$1.136 billion: That’s the budget gap that Ohio policymakers must face in the upcoming state budget cycle. This fiscal train wreck is no surprise—in fact, The Buckeye Institute warned policymakers in 2013 that such deficits were bound to happen. Soon, Ohio taxpayers will be on the hook for higher taxes, receive fewer public services, and suffer from less infrastructure.
In February 2013, the Health Policy Institute of Ohio, The Ohio State University, the Urban Institute, and Regional Economic Models, Inc., issued an influential joint report (hereinafter “Health Policy report”) arguing that Medicaid expansion would actually help Ohio’s budget. Most of the Health Policy Institute’s imagined budget benefits relied on a tax scheme that allows Ohio to foist a portion of its Medicaid costs onto the federal government while lowering its own expenses and keeping the tax revenues for itself.
Not surprisingly, once aware that states might try such a scheme, the federal government criticized the practice and determined it to be illegal under federal law. A Buckeye Institute report alerted Ohio policymakers that the federal government was on to its fiscal shell game and that most of the so-called financial benefits of Medicaid expansion would likely disappear.
In our view, expanding Medicaid was always a bad idea for Ohio, but without any of these supposed financial “benefits,” joining the expansion has proven even more foolhardy. Unfortunately, Governor Kasich ignored our warning, successfully maneuvered around the General Assembly—which had opposed Medicaid expansion—and used the Controlling Board to sign Ohio up for the budget-busting program.
The “shell game” used to fleece Washington
Ohio’s fiscal trick worked like this: Ohio pays per-member per-month or “capitated” premiums to private insurance firms called Managed Care Organizations (MCOs) that coordinate healthcare for Medicaid recipients. By increasing the capitated premium and subjecting that premium to the state sales tax, Ohio artificially inflates spending and thus boosts federal matching dollars. Consider the following hypothetical example:
In year one, Ohio determines that MCOs need a $475 capitated premium and there are one million Medicaid recipients. Total Medicaid managed care spending equals $5.7 billion per year, with $2.28 billion coming from the state’s coffers and—at a 60 percent matching rate—$3.42 billion from the federal government.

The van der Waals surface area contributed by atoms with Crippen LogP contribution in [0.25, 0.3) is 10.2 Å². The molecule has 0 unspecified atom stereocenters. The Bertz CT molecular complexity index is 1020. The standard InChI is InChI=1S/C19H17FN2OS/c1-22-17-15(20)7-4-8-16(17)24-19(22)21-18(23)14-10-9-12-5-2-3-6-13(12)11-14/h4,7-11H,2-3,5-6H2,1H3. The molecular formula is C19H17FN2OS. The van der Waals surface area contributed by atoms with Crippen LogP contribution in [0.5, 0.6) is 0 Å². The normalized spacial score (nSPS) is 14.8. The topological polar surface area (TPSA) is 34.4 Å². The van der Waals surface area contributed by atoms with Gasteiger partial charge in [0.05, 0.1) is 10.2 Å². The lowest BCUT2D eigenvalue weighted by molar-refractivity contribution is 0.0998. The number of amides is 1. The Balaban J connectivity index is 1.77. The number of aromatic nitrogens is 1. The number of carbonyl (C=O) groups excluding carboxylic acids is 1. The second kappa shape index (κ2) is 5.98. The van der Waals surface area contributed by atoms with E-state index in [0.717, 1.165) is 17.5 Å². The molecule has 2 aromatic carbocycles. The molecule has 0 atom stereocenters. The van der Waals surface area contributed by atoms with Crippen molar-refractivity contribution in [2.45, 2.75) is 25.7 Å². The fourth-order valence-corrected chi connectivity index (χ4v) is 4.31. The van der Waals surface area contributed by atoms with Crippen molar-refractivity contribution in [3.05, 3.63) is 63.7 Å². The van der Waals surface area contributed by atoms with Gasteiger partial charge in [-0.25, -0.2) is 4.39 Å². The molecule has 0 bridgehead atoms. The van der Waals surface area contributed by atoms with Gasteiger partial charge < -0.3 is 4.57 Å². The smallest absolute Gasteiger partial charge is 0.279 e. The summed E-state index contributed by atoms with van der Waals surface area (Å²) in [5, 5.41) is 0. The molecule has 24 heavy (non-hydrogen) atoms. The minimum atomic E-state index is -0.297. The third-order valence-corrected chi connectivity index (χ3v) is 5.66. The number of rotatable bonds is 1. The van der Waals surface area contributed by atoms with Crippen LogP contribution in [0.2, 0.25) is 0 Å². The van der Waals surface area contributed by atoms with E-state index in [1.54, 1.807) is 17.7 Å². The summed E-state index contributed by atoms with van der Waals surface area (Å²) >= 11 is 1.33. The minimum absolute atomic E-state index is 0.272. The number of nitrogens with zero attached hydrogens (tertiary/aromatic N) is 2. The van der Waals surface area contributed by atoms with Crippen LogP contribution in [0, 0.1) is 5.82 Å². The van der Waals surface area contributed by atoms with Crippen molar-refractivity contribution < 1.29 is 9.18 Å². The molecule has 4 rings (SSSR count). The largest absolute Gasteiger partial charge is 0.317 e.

In year two, Ohio raises the premium to $500 and assesses a 5 percent state sales tax—the proceeds of which it will keep. Total Medicaid spending now becomes $6 billion per year, with $2.4 billion coming from the state and $3.6 billion from federal matching grants. The state spends $120 million more out of pocket on Medicaid but receives $300 million in new revenue from the sales tax. In effect, Ohio fleeces the federal government for an annual $180 million bonus, and the MCOs still get the money they need.
Governments, of course, do not like to be fleeced. Federal regulators quickly thwarted Ohio’s sales tax scheme and now consider it illegal.
Medicaid expansion will bleed out
The Health Policy Institute and its co-authors had estimated that Medicaid expansion would yield net gains to Ohio’s budget. These gains, they wrongly predicted, would (depending on the economic model) range from $1.82 billion to $1.85 billion by 2022.
Unfortunately, between one-quarter and one-third of the Health Policy report’s projected financial gains flowed from the now-illicit MCO tax revenues. The Buckeye Institute analyzed how the Health Policy Institute’s estimates would change if the MCO tax became ineligible beginning in fiscal year 2016 (July 1, 2016 to June 30, 2017). Without these crucial revenues, Ohio would likely lose $1.2-$1.3 billion in anticipated funding from 2016 to 2022—even using the Health Policy report’s own estimates. If the trends continue, we fear that any fiscal gains from Medicaid expansion will be lost by FY 2026 and the program will continue to hemorrhage money for the foreseeable future.